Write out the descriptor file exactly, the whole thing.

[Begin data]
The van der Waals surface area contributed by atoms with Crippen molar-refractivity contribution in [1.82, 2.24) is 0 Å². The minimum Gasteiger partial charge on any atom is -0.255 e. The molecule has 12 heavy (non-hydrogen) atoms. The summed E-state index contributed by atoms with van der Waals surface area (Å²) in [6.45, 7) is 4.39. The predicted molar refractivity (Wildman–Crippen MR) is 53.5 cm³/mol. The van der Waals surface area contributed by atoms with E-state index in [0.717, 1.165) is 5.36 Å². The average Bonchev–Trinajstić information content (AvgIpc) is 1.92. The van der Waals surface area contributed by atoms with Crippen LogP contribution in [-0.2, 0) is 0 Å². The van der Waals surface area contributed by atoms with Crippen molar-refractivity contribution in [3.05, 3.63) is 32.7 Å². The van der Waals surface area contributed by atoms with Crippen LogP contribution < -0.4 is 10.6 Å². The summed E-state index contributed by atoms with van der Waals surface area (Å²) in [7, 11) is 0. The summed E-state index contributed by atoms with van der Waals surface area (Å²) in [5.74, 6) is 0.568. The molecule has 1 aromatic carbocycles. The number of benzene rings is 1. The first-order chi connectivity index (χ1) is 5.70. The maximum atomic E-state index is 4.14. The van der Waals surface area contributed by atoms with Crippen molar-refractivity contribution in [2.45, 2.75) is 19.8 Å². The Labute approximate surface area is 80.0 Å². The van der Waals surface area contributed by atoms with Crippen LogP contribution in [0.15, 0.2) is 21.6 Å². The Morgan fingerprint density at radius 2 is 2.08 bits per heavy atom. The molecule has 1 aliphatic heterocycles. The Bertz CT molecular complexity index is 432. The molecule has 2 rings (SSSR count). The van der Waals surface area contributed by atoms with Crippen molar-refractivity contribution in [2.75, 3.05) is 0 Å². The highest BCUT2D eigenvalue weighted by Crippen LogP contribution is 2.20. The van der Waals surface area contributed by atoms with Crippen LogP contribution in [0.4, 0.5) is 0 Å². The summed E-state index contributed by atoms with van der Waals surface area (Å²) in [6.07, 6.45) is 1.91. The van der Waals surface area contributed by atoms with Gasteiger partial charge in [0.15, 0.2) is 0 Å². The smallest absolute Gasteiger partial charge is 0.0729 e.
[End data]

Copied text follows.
The van der Waals surface area contributed by atoms with Crippen molar-refractivity contribution in [1.82, 2.24) is 0 Å². The minimum Gasteiger partial charge on any atom is -0.255 e. The molecule has 12 heavy (non-hydrogen) atoms. The summed E-state index contributed by atoms with van der Waals surface area (Å²) in [6.45, 7) is 4.39. The predicted molar refractivity (Wildman–Crippen MR) is 53.5 cm³/mol. The van der Waals surface area contributed by atoms with E-state index in [0.717, 1.165) is 5.36 Å². The average Bonchev–Trinajstić information content (AvgIpc) is 1.92. The van der Waals surface area contributed by atoms with Crippen LogP contribution in [-0.2, 0) is 0 Å². The van der Waals surface area contributed by atoms with Crippen molar-refractivity contribution in [3.05, 3.63) is 32.7 Å². The van der Waals surface area contributed by atoms with Crippen LogP contribution < -0.4 is 10.6 Å². The summed E-state index contributed by atoms with van der Waals surface area (Å²) in [7, 11) is 0. The summed E-state index contributed by atoms with van der Waals surface area (Å²) in [5.74, 6) is 0.568. The molecule has 1 aromatic carbocycles. The number of benzene rings is 1. The first-order chi connectivity index (χ1) is 5.70. The maximum atomic E-state index is 4.14. The van der Waals surface area contributed by atoms with Crippen molar-refractivity contribution in [2.45, 2.75) is 19.8 Å². The Labute approximate surface area is 80.0 Å². The van der Waals surface area contributed by atoms with Crippen LogP contribution in [0.15, 0.2) is 21.6 Å². The Morgan fingerprint density at radius 2 is 2.08 bits per heavy atom. The molecule has 1 aliphatic heterocycles. The Bertz CT molecular complexity index is 432. The molecule has 2 rings (SSSR count). The van der Waals surface area contributed by atoms with Crippen molar-refractivity contribution in [2.75, 3.05) is 0 Å². The highest BCUT2D eigenvalue weighted by Crippen LogP contribution is 2.20. The van der Waals surface area contributed by atoms with Crippen LogP contribution in [0.4, 0.5) is 0 Å². The summed E-state index contributed by atoms with van der Waals surface area (Å²) in [6.07, 6.45) is 1.91. The van der Waals surface area contributed by atoms with Gasteiger partial charge in [0.15, 0.2) is 0 Å². The smallest absolute Gasteiger partial charge is 0.0729 e.